In one of our first sessions, I brewed him a Taiwanese Oolong called Dongding Oolong, which he really, really liked. I can’t remember how he described it at that time, but he was so elated by it that …

    Read More

  • The Unfathomable Pu-erh

    Tea+side+2-2007+Dayi+Silver+Peacock+B

    “Pu-erh” tea is the classical music of tea. It has depth, complexity, purity, and a spiritual dimension. It is one of the few things that actually gets better with time, as it evolves rather than decays. Long-term stored Pu-erh can increase in value multiple times and is called a drinkable antique. And it surely tastes …

    Read More

  • Tired of Sending The Same Lame Gifts To Clients?

    fruit basket

    By Deborah Asseraf

    So you’ve got your drill down, on your client’s birthdays (or their kid’s birthday depending on how savvy you are) you ship off a basket of fruit, bottle of wine or a table book. A gift so bland that whether you were sending it to someone you’ve met yesterday or your cousin …

    Read More

  • How Playing Sports Can Help Grow Your Business

    sports

    Recently, I attended a networking event that decided to get cute with introductions. They asked guests to say their names, what they do and a fun fact about themselves. I was total stumped. Working 16 hours a day leaves few hours left for more than chores, eating and sleeping. Panicked, when my turn came around …

    Read More

  • Thursday Travel to Design: Paper Lanterns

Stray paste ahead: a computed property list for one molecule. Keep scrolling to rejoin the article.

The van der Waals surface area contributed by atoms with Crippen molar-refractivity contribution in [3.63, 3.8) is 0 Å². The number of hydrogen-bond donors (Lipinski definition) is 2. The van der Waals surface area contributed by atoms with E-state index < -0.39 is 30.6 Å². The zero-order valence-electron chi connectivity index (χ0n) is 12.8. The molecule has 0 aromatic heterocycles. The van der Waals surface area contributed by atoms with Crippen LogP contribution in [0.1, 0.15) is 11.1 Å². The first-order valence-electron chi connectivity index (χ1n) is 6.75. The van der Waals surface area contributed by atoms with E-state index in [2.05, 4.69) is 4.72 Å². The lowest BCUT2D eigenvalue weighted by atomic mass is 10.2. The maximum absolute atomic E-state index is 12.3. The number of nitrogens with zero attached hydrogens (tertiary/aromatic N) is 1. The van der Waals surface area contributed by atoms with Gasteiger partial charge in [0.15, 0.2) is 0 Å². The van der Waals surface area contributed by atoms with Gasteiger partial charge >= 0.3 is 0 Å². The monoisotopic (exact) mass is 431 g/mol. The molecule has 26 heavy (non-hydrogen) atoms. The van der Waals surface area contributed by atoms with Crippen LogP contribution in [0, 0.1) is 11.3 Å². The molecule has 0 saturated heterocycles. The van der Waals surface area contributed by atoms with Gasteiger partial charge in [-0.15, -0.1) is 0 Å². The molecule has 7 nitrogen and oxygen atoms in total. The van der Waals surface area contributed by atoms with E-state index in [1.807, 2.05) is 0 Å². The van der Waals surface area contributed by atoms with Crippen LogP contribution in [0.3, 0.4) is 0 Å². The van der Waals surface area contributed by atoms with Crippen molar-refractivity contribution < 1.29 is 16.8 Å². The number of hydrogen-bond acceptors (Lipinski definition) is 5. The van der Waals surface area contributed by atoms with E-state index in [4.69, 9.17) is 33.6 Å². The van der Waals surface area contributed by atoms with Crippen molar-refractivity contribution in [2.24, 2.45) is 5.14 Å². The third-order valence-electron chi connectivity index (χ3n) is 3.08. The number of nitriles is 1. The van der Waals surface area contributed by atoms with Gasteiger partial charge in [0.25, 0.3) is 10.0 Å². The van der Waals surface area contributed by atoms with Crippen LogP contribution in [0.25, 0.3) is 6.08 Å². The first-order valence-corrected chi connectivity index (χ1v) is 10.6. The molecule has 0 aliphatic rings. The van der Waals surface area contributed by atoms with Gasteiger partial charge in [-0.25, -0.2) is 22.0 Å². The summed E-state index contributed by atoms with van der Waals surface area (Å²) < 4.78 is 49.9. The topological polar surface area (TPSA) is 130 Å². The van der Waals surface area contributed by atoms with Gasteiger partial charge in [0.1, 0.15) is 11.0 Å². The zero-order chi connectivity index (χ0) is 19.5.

lanterns4

    Originating in China and Japan, paper lanterns are often associated with celebration. They are usually made out of thin, brightly colored paper and bamboo or a collapsable metal frame, with a bulb or a candle placed inside, resulting in a beautiful glow!

    During the Chinese New Year, thousands of paper lanterns are lit to welcome …

    Read More

  • OO-Tray Restaurant: Unconventional But Delicious

    OO-TRAY Restaurant in Islamorada in the Florida Keys. The name derives from a French word, spelled phonetically, that means different. Myriam Moran copyright 2014

    “The food we serve is different. It’s all about having fun,” Yoel Sanchez said. He was born in Matanzas, Cuba. His family moved to Miami, Florida in 1991, then to the Keys in 1998, where Yoel attended high school. He worked in restaurants to earn money. Yoel’s father is in the stone crab and lobster …

    Read More

  • Lawsuit: Acts of God Foreseeable

    Lawsuit: Acts of God Forseeable

    In what promises to be a landmark court case, Farmers Insurance Co. has filed a class action lawsuit against some 200 communities in the Chicago Area. Farmers at the heart of its argument is claiming that local governments know or should have known the rise in global temperatures would result in heavier rains. Local governments, …

    Read More

  • Back to School: Fun Healthy Lunch Ideas for Kids

    girl-eating-grapes-back-to-school

    Packing lunch for your kids is a good way to make sure they’re getting something they like and something that’s healthy for them. Yes, school lunch programs have made progress. But some schools are still very much lacking in their food’s nutritional value. Plus, it is often much cheaper to make your own. 

    The downfall …

    Read More

  • Witches’ Familiars, Spirit Guardians and Demons

    witch feeding familiars